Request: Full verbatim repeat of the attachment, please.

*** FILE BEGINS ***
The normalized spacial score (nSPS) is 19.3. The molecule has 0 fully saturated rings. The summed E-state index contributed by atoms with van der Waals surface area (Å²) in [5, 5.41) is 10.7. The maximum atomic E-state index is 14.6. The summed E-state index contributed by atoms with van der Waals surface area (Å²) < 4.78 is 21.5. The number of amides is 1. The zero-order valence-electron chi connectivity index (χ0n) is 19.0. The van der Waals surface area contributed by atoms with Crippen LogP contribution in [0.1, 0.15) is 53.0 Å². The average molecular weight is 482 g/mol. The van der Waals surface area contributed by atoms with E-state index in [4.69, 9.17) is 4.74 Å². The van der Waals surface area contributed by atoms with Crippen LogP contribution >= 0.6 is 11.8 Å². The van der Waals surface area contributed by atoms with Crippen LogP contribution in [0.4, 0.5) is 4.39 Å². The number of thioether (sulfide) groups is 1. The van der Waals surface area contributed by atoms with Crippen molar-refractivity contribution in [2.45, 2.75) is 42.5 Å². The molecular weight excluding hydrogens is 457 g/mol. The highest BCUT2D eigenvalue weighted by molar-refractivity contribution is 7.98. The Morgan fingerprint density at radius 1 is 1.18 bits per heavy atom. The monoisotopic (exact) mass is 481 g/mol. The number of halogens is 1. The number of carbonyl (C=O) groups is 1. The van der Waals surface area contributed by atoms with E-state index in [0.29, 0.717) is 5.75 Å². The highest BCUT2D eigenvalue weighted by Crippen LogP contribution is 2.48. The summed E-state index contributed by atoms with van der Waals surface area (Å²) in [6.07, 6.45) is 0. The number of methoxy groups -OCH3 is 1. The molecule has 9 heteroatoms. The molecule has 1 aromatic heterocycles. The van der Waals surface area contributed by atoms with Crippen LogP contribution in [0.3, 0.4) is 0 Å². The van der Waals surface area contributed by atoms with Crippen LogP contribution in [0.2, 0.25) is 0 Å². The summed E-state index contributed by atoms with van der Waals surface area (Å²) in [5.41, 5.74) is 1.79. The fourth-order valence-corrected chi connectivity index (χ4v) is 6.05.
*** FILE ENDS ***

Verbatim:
The normalized spacial score (nSPS) is 19.3. The molecule has 0 fully saturated rings. The summed E-state index contributed by atoms with van der Waals surface area (Å²) in [5, 5.41) is 10.7. The maximum atomic E-state index is 14.6. The summed E-state index contributed by atoms with van der Waals surface area (Å²) < 4.78 is 21.5. The number of amides is 1. The zero-order valence-electron chi connectivity index (χ0n) is 19.0. The van der Waals surface area contributed by atoms with Crippen LogP contribution in [0.1, 0.15) is 53.0 Å². The average molecular weight is 482 g/mol. The van der Waals surface area contributed by atoms with E-state index in [4.69, 9.17) is 4.74 Å². The van der Waals surface area contributed by atoms with Crippen LogP contribution >= 0.6 is 11.8 Å². The van der Waals surface area contributed by atoms with Crippen LogP contribution in [0.4, 0.5) is 4.39 Å². The number of thioether (sulfide) groups is 1. The van der Waals surface area contributed by atoms with Crippen molar-refractivity contribution in [2.45, 2.75) is 42.5 Å². The molecular weight excluding hydrogens is 457 g/mol. The highest BCUT2D eigenvalue weighted by molar-refractivity contribution is 7.98. The Morgan fingerprint density at radius 1 is 1.18 bits per heavy atom. The monoisotopic (exact) mass is 481 g/mol. The number of halogens is 1. The number of carbonyl (C=O) groups is 1. The van der Waals surface area contributed by atoms with E-state index in [0.29, 0.717) is 5.75 Å². The highest BCUT2D eigenvalue weighted by Crippen LogP contribution is 2.48. The summed E-state index contributed by atoms with van der Waals surface area (Å²) in [6.07, 6.45) is 0. The number of methoxy groups -OCH3 is 1. The molecule has 9 heteroatoms. The molecule has 1 aromatic heterocycles. The van der Waals surface area contributed by atoms with Crippen LogP contribution in [0.3, 0.4) is 0 Å². The van der Waals surface area contributed by atoms with Crippen LogP contribution in [0.2, 0.25) is 0 Å². The summed E-state index contributed by atoms with van der Waals surface area (Å²) in [5.41, 5.74) is 1.79. The fourth-order valence-corrected chi connectivity index (χ4v) is 6.05.